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Lions Roar : March 2012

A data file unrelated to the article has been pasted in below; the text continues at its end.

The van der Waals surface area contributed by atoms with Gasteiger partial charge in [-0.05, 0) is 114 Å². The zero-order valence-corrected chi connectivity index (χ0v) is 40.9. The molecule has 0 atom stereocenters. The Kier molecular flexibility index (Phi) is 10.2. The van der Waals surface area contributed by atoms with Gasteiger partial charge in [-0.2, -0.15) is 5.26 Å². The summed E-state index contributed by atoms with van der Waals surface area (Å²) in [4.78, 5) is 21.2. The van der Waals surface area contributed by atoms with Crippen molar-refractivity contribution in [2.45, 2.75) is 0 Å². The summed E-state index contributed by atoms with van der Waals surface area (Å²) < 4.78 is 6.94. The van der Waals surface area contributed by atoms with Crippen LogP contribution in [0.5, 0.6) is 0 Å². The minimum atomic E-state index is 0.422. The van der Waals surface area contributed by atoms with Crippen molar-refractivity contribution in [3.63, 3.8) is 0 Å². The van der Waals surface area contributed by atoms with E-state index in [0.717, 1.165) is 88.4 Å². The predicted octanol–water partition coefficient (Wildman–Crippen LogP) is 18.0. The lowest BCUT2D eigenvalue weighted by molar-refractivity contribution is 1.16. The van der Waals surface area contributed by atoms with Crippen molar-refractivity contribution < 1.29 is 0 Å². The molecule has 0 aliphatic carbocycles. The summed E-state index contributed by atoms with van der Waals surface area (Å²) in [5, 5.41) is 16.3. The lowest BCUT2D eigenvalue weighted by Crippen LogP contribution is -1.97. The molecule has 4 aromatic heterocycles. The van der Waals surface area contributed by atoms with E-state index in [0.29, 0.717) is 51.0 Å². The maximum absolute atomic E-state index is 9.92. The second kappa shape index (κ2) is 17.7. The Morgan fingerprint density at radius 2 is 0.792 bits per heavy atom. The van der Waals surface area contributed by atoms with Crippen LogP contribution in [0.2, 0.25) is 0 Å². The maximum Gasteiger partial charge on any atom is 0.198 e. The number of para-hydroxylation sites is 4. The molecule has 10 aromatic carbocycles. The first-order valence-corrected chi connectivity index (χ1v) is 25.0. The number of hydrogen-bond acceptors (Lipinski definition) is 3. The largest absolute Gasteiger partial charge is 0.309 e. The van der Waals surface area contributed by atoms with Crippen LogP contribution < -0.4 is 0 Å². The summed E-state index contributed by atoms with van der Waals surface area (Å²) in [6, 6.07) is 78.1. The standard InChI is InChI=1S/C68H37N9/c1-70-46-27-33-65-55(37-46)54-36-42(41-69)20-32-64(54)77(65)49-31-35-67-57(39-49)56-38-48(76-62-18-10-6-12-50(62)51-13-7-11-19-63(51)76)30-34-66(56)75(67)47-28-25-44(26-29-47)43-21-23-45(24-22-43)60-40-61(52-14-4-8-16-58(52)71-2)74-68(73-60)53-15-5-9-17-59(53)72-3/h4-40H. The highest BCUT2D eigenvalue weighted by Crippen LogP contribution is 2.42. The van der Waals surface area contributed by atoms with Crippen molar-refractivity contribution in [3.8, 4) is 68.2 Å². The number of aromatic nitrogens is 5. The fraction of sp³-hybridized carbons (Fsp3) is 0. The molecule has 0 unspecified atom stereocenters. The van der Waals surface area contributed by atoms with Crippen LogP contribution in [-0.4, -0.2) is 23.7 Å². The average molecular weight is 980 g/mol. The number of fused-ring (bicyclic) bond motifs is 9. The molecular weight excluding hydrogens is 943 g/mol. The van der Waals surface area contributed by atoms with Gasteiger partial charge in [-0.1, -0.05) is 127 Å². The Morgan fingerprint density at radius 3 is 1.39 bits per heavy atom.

SHAMBHALA SUN MARCH 2012 60 psychology makes no distinction between mood and emotion. Ekman explained further that emotions—both positive and negative—evolved in response to human needs for survival. Even difficult emotions such as fear and anger are not inherently destructive, he argued, because they could be used for good; for example, when anger leads to social advocacy. “Emotions are never destructive in themselves,” says Ekman. “It depends on how they are enacted.” Ekman found the Dalai Lama was a keen debater with an open mind, which impressed him. On the fourth day of the confer- ence, the Dalai Lama challenged those present to do something constructive as a result of the dialogue. Ekman took that to heart. “I decided to form a steering committee that very night,” he says, “to work on a program that would be a combination of Western and contemplative approaches. Alan Wallace volunteered to help.” This led to the Cultivating Emotional Balance project. Ekman and Wallace worked up a curriculum together and tested it with a group of teachers. The results of their study, soon to be published, show remarkable results. “People had decreases in depression and anxiety with effects as large as have ever been found in the psychological literature,” Ekman says. Ekman and the Dalai Lama made a strong personal and intellectual bond at the confer- ence that continues to this day. At the Dalai Lama’s residence in Dharamsala they have held a series of one-on-one conversations, falling into deep dis- cussion sometimes lasting many hours. In 2008 they co-wrote the book Emotional Awareness: Overcoming the Obstacles to Psychological Balance and Compassion, which is based on these conversations. The topic for their next get-together is compassion. Ekman says that’s not his area of expertise, but says he’s not worried, because he and the Dalai Lama enjoy challenging each other without much concern for who’s right or wrong. “We come from different tradi- tions,” he says, “so that helps give us new perspectives.” THE FIRST EIGHT Mind and Life dialogues were private gath- erings of invited scientists and contemplative practitioners. Now it was time to make a bigger impact—it was time to go public. Francisco Varela and Adam Engle saw the productive collabora- tions that were emerging from even these little publicized events. They felt there was much more potential to influence scientific thought and culture, and lobbied for the dialogues to become pub- lic forums rather than private affairs. They wanted mainstream audiences to hear about this unusual collaboration of first and third person research. The Dalai Lama agreed. The first public Mind and Life dia- logue was held at MIT in 2003. Tragically, Francisco Varela did not live to see it. After undergoing a liver transplant in 1998, an experience he described in the extraordinary meditation on the nature of embodiment titled “Intimate Distances: Fragments for a Phenomenology of Organ Transplantation,” Francisco Varela died of Hepatitis C in 2001. Richie Davidson took his place as the research director of the Mind & Life Institute. The 2003 public forum was called “Investigating the Mind: Exchanges Between Buddhism and Behavioral Science.” It focused on three areas under active investigation in the world of neuroscience: attention and cognitive control, emotions, and mental imagery. Mind and Life wanted to challenge the research 2000s The Dalai Lama challenges scien- tists to prove or disprove benefits of contemplative practice Mind and Life dialogue on “Investigating the Mind: Exchanges Between Buddhism and Biobehavioral Science” held at MIT Richie Davidson pub- lishes “Alterations in Brain and Immune Function Produced by Mindfulness Meditation” in Psychosomatic Medicine “Long-term Meditators Self-induce High-amplitude Gamma Synchrony During Mental Practice,” by Lutz, Davidson, et al is first paper on medi- tation published in Proceedings of the National Academy of Sciences Daniel Goleman’s Destructive Emotions brings science of mindfulness to a wide audience Current Directions in Psychological Science publishes “Buddhist and Psychological Perspectives on Emotions and Well- Being” by Paul Ekman, Richie Davidson, Matthieu Ricard, and B. Alan Wallace The Dalai Lama and Paul Ekman COURTESYOFTHEPAULEKMANGROUP